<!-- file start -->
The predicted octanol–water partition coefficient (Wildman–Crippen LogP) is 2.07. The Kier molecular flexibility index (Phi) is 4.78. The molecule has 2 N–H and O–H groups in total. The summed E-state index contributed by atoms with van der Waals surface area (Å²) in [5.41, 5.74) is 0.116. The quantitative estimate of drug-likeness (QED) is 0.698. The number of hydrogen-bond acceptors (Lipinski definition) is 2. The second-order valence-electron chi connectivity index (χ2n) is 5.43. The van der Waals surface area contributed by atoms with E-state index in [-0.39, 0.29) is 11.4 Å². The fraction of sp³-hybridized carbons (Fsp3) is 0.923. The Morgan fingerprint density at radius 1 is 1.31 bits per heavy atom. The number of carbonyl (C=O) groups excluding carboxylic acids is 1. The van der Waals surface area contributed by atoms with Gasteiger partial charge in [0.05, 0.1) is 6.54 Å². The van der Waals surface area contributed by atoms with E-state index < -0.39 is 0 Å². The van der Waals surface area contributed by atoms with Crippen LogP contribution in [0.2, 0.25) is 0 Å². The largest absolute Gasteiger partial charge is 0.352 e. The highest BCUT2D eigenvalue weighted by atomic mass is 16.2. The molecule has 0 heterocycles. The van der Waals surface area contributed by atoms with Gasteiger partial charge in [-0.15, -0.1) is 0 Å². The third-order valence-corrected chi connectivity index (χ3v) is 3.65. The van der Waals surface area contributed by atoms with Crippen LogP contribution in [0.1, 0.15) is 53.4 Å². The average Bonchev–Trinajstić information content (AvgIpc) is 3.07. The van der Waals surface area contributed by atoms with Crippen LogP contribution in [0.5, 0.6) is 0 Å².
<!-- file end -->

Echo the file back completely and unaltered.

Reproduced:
The predicted octanol–water partition coefficient (Wildman–Crippen LogP) is 2.07. The Kier molecular flexibility index (Phi) is 4.78. The molecule has 2 N–H and O–H groups in total. The summed E-state index contributed by atoms with van der Waals surface area (Å²) in [5.41, 5.74) is 0.116. The quantitative estimate of drug-likeness (QED) is 0.698. The number of hydrogen-bond acceptors (Lipinski definition) is 2. The second-order valence-electron chi connectivity index (χ2n) is 5.43. The van der Waals surface area contributed by atoms with E-state index in [-0.39, 0.29) is 11.4 Å². The fraction of sp³-hybridized carbons (Fsp3) is 0.923. The Morgan fingerprint density at radius 1 is 1.31 bits per heavy atom. The number of carbonyl (C=O) groups excluding carboxylic acids is 1. The van der Waals surface area contributed by atoms with Gasteiger partial charge in [0.05, 0.1) is 6.54 Å². The van der Waals surface area contributed by atoms with E-state index < -0.39 is 0 Å². The van der Waals surface area contributed by atoms with Crippen LogP contribution in [0.2, 0.25) is 0 Å². The largest absolute Gasteiger partial charge is 0.352 e. The highest BCUT2D eigenvalue weighted by atomic mass is 16.2. The molecule has 0 heterocycles. The van der Waals surface area contributed by atoms with Gasteiger partial charge in [-0.15, -0.1) is 0 Å². The third-order valence-corrected chi connectivity index (χ3v) is 3.65. The van der Waals surface area contributed by atoms with Crippen LogP contribution in [0.1, 0.15) is 53.4 Å². The average Bonchev–Trinajstić information content (AvgIpc) is 3.07. The van der Waals surface area contributed by atoms with Crippen LogP contribution in [0.5, 0.6) is 0 Å².